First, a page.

We have utilized mPEG-mal labeling in these studies to demonstrate that ArnT derived from S. typhimurium does not contain disulfide bonds and that all eight native cysteines are freely reactive. This was somewhat surprising given the large number of cysteines present, however the cytoplasm is a reducing environment, so it would not be unexpected that any cytoplasmic cysteines would be reduced. In addition, the putative topology model of ArnT suggests that several cysteines may be located within transmembrane helical segments (), and it is unusual for disulfides to form between membrane helices. We also observed that the majority of the protein fraction was labeled with six, seven or eight mPEG-mal moieties. In addition, none of the protein was left unmodified, indicating reasonable accessibility of each of the cysteine locations to this fairly large modifying reagent, even to the presumably buried, hydrophobic helical sites.
The absence of disulfide bonds in ArnT is further supported by the fact that the protein tolerated the substitution of all eight native cysteine residues (i.e., 2A6S) and produced a folded and functional protein. Although the 3-D structure of ArnT is not yet known, our CD and growth assay data show that none of the native cysteines are required for structural integrity or in vivo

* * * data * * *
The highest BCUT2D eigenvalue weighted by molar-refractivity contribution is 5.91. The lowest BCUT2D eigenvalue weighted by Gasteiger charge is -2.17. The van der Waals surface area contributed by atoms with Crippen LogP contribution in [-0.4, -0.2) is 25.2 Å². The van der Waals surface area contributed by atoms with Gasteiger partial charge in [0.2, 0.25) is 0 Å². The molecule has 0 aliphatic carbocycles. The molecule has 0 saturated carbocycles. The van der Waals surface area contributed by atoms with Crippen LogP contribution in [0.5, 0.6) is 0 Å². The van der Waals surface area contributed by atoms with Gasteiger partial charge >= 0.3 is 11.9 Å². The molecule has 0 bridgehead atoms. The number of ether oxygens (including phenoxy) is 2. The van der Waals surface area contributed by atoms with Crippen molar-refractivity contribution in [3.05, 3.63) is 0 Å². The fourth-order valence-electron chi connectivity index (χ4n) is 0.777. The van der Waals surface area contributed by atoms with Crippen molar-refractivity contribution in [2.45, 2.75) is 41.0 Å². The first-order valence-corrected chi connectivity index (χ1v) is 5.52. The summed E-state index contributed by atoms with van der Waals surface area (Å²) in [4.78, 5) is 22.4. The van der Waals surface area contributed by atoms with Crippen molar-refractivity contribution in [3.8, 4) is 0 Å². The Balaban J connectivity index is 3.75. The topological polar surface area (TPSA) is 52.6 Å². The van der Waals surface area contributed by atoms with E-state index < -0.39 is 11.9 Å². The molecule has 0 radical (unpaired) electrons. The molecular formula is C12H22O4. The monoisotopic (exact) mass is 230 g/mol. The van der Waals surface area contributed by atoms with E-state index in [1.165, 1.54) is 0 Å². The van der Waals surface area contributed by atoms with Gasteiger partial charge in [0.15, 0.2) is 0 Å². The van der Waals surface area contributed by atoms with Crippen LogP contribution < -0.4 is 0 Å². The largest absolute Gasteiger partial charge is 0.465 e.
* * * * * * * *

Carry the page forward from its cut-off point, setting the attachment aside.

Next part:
complementation. While the removal of all eight cysteines (2A6S) or the partial substitution of the native cysteines (2C6S) generated proteins able to complement the chromosomal knockout, the substitution of all eight cysteines with serines (8S) resulted its inability to sustain cell growth in the presence of polymyxin. Serine is typically a suitable isosteric substitute for cysteine in protein mutagenesis, yet this change at C148 and C149 in the 6S ArnT makes the entire protein inactive in vivo